heart, aching in its last moments, at the recollection of the loved and left beyond the sea ; — was it some or all of these united,that hurried this forsaken company to their melancholy fate ?

“ And is it possible that not one of these causes, that not all combined, were able to blast this bud of hope? Is it possible that from a beginning so feeble, so frail, so worthy, not so much of admiration as of pity, there has gone forth a progress so steady, a growth so wonderful, an expansion so ample, a reality so important, a promise yet to be fulfilled, so glorious ?”


(From the Ode on Immortality.] Wordsworth.
“ Then sing, ye birds, sing, sing a joyous song!

And let the young lambs bound
As to the tabor's sound!”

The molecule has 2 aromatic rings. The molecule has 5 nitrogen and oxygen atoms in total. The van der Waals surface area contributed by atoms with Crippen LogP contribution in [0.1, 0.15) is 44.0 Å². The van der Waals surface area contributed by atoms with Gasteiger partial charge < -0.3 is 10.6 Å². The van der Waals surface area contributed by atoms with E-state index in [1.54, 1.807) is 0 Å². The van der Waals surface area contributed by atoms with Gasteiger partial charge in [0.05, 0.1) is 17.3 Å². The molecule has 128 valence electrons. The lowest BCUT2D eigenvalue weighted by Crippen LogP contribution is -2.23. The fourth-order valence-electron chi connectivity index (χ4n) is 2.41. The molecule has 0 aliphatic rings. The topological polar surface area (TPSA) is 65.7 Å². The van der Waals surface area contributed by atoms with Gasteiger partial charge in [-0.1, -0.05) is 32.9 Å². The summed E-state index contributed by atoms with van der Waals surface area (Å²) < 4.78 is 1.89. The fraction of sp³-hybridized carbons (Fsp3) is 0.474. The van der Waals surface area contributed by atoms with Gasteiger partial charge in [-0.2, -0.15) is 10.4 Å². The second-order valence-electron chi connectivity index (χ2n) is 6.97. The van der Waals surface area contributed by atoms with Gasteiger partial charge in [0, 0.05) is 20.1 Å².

[The Eve of Waterloo.) Byron.
« And there was mounting in hot haste: the steed,

The mustering squadron, and the clattering car,
Went pouring forward with impetuous speed,
. And swiftly forming in the ranks of war;

While the deep thunder, peal on peal, afar,
And near, the beat of the alarming drum,

Roused up the soldier ere the morning star; .

While thronged the citizens, with terror dumb, Or whispering, with white lips, · The foe! they come, – they come!'”

AspiratedUlterance. When the intensity of emotion is such that the organs of speech are, as it were, partially paralyzed, for the moment, and unable to

* The voice, in this style of expression, bursts forth with the force of abrupt and instantaneous explosion. This is the usual mode of utterance, in the highest moods of excitement arising from emotions which have a sudden and startling effect, as anger, alarm, fear, &c.